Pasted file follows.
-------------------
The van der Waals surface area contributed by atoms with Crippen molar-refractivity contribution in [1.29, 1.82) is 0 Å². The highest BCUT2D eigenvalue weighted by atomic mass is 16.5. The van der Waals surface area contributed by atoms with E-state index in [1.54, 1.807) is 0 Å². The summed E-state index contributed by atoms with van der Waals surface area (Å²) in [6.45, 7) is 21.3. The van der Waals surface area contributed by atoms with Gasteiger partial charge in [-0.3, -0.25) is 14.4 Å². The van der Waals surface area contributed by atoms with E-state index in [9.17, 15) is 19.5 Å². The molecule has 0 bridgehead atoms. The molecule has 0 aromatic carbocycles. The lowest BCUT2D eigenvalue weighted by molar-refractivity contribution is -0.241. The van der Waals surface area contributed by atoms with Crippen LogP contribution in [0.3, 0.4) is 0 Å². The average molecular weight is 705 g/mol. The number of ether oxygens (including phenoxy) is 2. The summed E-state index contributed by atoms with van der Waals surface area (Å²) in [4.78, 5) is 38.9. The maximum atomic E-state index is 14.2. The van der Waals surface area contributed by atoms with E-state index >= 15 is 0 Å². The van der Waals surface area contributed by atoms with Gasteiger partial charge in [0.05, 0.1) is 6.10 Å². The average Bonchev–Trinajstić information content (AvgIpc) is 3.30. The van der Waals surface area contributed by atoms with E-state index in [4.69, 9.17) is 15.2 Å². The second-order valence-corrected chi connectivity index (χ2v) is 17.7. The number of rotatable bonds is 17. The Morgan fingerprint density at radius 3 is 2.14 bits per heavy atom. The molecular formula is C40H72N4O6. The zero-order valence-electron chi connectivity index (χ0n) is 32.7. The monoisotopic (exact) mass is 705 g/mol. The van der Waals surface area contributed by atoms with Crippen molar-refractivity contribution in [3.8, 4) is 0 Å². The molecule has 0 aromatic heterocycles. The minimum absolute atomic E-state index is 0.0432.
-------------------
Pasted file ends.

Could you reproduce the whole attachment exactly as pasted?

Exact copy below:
The van der Waals surface area contributed by atoms with Crippen molar-refractivity contribution in [1.29, 1.82) is 0 Å². The highest BCUT2D eigenvalue weighted by atomic mass is 16.5. The van der Waals surface area contributed by atoms with E-state index in [1.54, 1.807) is 0 Å². The summed E-state index contributed by atoms with van der Waals surface area (Å²) in [6.45, 7) is 21.3. The van der Waals surface area contributed by atoms with Gasteiger partial charge in [-0.3, -0.25) is 14.4 Å². The van der Waals surface area contributed by atoms with E-state index in [9.17, 15) is 19.5 Å². The molecule has 0 bridgehead atoms. The molecule has 0 aromatic carbocycles. The lowest BCUT2D eigenvalue weighted by molar-refractivity contribution is -0.241. The van der Waals surface area contributed by atoms with Crippen LogP contribution in [0.3, 0.4) is 0 Å². The average molecular weight is 705 g/mol. The number of ether oxygens (including phenoxy) is 2. The summed E-state index contributed by atoms with van der Waals surface area (Å²) in [4.78, 5) is 38.9. The maximum atomic E-state index is 14.2. The van der Waals surface area contributed by atoms with E-state index >= 15 is 0 Å². The van der Waals surface area contributed by atoms with Gasteiger partial charge in [0.05, 0.1) is 6.10 Å². The average Bonchev–Trinajstić information content (AvgIpc) is 3.30. The van der Waals surface area contributed by atoms with E-state index in [4.69, 9.17) is 15.2 Å². The second-order valence-corrected chi connectivity index (χ2v) is 17.7. The number of rotatable bonds is 17. The Morgan fingerprint density at radius 3 is 2.14 bits per heavy atom. The molecular formula is C40H72N4O6. The zero-order valence-electron chi connectivity index (χ0n) is 32.7. The monoisotopic (exact) mass is 705 g/mol. The van der Waals surface area contributed by atoms with Crippen molar-refractivity contribution in [3.8, 4) is 0 Å². The molecule has 0 aromatic heterocycles. The minimum absolute atomic E-state index is 0.0432.